1. Your attack on Walter Miller’s “You don’t have a soul. You are a soul. You have a body” seems to me very similar to the gnostic appeal to “secret knowledge”. The declaration “You are a body and soul” hides the polyglot translations and historical definitions of “soul” in the tradition of the Church Fathers. The conceptual understanding of “soul” is a difficult term to subjectively rationalize without Faith. For example, as someone unfamiliar with Koine Greek, Latin, German, etc.–only Modern English–how can you teach me the deeper meanings of this “life, spirit, mind, heart…”?

    These are not semantic games, but bisects for deep reflection and self-knowledge through the Christian path. They require more time to accept, than it would take in a “Summer Greek” course, Catechism, etc. It requires a life time in the relationships among laymen, pastors, teachers, theologians–the Church–in order to accept and never fully understand.

    I have a question, Teacher. Where is the threshold or what is the veil between material and soul? The created and uncreated?
    In the same manner, the difference between “who you really are” is a semantic confusion.

    In historical terms, Gnosticism was a heresy only because it posited a different knowledge–but both of them involved “secret knowledge”. In confessional terms, Gnosticism is still a heresy. In doctrinal terms, perhaps, it’s still semantics.

    • I don’t think there’s anything secret about Paul’s words in 2 Corinthians or Romans, or John’s words in 1 John. This is not about nuance, it’s about whether God’s creation is good or not.


  2. God’s creation is good, but fallen from perfection. It’s hard to see the spiritual in the material when things break and fail and go wrong. But we do need to resist the temptation to reject matter.

  3. If the phrase “You don’t have a soul. You are a soul. You have a body” simply represents the gnostic view on “secret knowledge” and “creation is bad” then I wouldn’t have commented. I agree completely–it neglects the deeper meanings of our “mode of being” described in the Creeds and expressed as “body and soul” in the Scriptures.

    But, I think declaring “body and soul” masks the “secret knowledge” that we don’t really know what the soul is…or how the soul and body are connected…or, maybe, how sanctification is experienced in body and soul, etc. I feel like this “declarative” approach to the gnostics overgeneralizes, of course, their heretical beliefs, but also the depths of our Christian Tradition.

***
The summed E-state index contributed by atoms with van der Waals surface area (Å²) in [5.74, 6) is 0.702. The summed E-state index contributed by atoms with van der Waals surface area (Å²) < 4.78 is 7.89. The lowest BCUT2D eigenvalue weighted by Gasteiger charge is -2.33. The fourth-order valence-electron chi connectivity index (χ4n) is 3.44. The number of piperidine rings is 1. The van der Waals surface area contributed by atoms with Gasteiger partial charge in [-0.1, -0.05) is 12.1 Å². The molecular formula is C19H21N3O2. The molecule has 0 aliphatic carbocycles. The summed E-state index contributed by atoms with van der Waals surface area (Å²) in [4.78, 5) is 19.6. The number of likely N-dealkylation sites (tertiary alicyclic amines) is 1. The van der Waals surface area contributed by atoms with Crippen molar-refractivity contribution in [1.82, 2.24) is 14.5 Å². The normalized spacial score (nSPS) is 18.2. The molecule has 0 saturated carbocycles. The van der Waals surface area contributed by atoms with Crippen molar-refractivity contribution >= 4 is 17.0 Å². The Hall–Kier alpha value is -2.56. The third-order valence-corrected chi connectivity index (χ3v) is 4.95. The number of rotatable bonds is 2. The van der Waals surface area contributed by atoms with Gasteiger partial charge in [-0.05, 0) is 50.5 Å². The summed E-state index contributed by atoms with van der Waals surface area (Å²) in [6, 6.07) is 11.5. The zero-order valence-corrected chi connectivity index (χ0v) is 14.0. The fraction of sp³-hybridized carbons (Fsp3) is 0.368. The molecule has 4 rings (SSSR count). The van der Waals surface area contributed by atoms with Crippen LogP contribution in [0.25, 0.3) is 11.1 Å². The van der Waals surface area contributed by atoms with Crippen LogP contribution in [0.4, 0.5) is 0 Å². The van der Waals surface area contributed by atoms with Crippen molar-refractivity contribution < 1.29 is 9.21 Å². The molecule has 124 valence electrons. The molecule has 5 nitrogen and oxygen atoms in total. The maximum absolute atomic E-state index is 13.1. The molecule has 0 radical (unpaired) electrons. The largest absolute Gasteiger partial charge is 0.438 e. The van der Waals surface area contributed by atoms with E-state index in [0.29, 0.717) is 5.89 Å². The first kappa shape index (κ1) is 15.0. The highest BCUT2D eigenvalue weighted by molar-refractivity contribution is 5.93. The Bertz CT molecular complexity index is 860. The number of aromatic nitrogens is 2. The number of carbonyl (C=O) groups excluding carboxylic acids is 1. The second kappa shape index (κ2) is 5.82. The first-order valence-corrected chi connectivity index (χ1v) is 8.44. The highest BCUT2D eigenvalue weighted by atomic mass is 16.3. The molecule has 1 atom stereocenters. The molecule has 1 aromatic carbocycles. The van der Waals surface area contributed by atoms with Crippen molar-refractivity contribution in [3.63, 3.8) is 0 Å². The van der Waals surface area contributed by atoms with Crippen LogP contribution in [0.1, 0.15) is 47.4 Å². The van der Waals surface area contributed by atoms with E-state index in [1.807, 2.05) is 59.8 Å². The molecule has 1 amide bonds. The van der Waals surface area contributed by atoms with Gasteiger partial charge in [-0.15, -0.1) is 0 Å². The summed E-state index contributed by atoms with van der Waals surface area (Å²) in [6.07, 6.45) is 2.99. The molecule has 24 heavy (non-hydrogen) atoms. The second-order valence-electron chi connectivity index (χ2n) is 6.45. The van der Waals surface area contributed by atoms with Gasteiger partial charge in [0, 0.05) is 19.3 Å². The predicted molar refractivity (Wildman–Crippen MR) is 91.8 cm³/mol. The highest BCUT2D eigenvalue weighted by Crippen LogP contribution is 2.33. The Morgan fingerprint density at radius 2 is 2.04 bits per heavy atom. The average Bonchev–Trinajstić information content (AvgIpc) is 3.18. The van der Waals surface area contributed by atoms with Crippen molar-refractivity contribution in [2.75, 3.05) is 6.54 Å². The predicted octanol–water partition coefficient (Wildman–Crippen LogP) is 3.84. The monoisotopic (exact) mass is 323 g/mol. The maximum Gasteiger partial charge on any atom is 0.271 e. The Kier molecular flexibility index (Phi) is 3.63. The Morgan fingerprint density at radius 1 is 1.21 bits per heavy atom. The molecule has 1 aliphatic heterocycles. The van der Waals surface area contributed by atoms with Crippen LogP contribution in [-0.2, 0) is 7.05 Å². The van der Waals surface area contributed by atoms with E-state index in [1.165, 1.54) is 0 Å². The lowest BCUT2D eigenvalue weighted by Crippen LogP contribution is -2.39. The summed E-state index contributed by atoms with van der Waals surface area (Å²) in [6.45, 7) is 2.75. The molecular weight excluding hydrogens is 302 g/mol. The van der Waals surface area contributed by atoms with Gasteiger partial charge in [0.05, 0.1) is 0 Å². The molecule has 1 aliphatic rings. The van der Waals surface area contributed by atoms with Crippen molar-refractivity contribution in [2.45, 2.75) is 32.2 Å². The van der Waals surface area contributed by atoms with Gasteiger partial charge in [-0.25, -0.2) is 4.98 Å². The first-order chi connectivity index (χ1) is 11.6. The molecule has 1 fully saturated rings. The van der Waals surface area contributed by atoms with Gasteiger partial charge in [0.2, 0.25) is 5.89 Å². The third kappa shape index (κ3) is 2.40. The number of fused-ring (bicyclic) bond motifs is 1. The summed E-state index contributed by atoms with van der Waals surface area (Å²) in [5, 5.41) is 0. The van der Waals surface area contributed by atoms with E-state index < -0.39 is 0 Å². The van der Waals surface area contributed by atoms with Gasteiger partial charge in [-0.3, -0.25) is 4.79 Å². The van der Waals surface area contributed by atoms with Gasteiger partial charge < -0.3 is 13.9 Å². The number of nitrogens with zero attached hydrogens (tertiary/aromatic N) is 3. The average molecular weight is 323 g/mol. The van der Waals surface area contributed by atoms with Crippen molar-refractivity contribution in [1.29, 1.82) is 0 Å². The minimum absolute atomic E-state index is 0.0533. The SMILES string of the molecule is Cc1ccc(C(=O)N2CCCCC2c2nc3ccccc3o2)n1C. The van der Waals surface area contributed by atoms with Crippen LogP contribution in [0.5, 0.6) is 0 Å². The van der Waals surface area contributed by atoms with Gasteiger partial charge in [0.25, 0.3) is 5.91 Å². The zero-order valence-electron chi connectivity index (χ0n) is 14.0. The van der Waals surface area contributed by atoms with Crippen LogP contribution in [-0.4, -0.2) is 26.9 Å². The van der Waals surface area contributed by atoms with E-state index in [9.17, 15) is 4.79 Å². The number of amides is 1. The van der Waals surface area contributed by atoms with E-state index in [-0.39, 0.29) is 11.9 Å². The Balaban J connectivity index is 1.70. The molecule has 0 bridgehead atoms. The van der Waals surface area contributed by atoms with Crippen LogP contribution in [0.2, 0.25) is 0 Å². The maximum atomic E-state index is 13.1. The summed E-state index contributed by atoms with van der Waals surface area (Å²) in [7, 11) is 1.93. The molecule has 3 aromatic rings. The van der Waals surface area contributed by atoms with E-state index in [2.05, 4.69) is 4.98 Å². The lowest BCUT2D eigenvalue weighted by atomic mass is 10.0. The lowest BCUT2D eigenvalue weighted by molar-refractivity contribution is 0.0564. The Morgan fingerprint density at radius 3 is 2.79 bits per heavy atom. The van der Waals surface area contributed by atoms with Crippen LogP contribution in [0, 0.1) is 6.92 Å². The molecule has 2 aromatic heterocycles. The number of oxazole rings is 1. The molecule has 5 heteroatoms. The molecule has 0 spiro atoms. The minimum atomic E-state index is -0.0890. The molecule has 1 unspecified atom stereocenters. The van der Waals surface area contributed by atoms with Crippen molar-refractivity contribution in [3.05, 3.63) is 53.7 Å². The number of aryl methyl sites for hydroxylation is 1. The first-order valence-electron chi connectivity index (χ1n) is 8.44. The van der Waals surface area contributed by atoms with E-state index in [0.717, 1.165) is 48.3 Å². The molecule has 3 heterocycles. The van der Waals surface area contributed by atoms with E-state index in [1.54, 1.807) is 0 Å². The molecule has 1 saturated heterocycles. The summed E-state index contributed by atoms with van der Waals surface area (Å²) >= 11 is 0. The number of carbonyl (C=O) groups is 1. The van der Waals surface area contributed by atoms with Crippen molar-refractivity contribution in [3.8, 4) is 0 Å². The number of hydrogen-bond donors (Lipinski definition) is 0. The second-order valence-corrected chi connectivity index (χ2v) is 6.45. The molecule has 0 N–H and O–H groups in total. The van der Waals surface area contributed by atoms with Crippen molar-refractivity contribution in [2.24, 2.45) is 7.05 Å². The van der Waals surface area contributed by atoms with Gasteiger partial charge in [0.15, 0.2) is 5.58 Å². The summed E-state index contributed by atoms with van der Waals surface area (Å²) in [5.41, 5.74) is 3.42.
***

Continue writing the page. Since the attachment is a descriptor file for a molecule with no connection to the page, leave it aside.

Since the early church, our own struggle with conceptualizing “body and soul” as described personally by the confessors or “scholasticly” demonstrates the inherent antagonism in our finite understanding. The Platonic, Aristotelian or whatever contextualized their conversations and speculations on creation (i.e. body and soul) within an orthodox view of creation as “good”. Undeniably, the gnostic view went too far in their speculations. Nonetheless, they were grappling with the same binary antagonism and hierarchical structure of knowledge (i.e. secret knowledge) that constrained access to lay education and spurred “fundamentalist” mysticism.

    The gnostics were wrong for connecting “secret knowledge” to salvation. But, the question “who you really are” I believe is potently self-reflexive and requires guidance. The answer to this, perhaps “dangerous” question, requires the path to a lifetime in sacramental worship, confession, and catechism within the Church.

    These may be nuances, but in my experience it takes a lot of “secret knowledge” to assure those struggling with the deceptions of gnosticism and atheism. For example, I suppose that the mainstream “New Age” better referred to as gnosticism is not extraction from the body, but divinization of the body by playing “pagan” with “levels of consciousness”, quantum physics, Big-Bang gaps in knowledge–these pagan “fundies” view creation good with various levels of “reality”. And, unfortunately, Eastern Orthodoxy seems to fall within this trap often.

    But, maybe you’re just addressing the “facebook” type audience that typically reads this shit and redefine themselves by a misquote…
    So, maybe now we agree?

  4. Pingback: Day 28: The Listening Life of Prayer | Finding God in 365 Days